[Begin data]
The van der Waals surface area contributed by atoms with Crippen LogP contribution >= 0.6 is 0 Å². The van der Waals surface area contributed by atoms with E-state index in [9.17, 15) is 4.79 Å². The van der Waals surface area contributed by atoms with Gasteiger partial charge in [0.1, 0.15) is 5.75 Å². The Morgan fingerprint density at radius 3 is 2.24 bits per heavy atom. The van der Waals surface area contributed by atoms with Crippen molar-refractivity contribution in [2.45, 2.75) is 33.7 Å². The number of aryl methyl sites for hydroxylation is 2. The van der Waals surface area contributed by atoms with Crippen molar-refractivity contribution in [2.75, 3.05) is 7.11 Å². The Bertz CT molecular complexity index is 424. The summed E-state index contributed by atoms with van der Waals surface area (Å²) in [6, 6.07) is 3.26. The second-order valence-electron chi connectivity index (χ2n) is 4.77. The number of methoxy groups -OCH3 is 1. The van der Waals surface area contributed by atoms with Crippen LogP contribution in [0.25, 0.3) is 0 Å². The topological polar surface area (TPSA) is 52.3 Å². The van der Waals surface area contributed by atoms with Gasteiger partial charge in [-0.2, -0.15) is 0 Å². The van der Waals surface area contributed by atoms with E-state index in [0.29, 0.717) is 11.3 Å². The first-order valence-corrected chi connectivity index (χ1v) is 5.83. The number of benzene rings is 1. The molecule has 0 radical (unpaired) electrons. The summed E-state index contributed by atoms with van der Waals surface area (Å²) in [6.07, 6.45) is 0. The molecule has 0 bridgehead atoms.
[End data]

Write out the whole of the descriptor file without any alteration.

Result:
The van der Waals surface area contributed by atoms with Crippen LogP contribution >= 0.6 is 0 Å². The van der Waals surface area contributed by atoms with E-state index in [9.17, 15) is 4.79 Å². The van der Waals surface area contributed by atoms with Gasteiger partial charge in [0.1, 0.15) is 5.75 Å². The Morgan fingerprint density at radius 3 is 2.24 bits per heavy atom. The van der Waals surface area contributed by atoms with Crippen molar-refractivity contribution in [2.45, 2.75) is 33.7 Å². The number of aryl methyl sites for hydroxylation is 2. The van der Waals surface area contributed by atoms with Crippen molar-refractivity contribution in [2.75, 3.05) is 7.11 Å². The Bertz CT molecular complexity index is 424. The summed E-state index contributed by atoms with van der Waals surface area (Å²) in [6, 6.07) is 3.26. The second-order valence-electron chi connectivity index (χ2n) is 4.77. The number of methoxy groups -OCH3 is 1. The van der Waals surface area contributed by atoms with Crippen LogP contribution in [0.25, 0.3) is 0 Å². The topological polar surface area (TPSA) is 52.3 Å². The van der Waals surface area contributed by atoms with Gasteiger partial charge in [-0.2, -0.15) is 0 Å². The van der Waals surface area contributed by atoms with E-state index in [0.29, 0.717) is 11.3 Å². The first-order valence-corrected chi connectivity index (χ1v) is 5.83. The number of benzene rings is 1. The molecule has 0 radical (unpaired) electrons. The summed E-state index contributed by atoms with van der Waals surface area (Å²) in [6.07, 6.45) is 0. The molecule has 0 bridgehead atoms.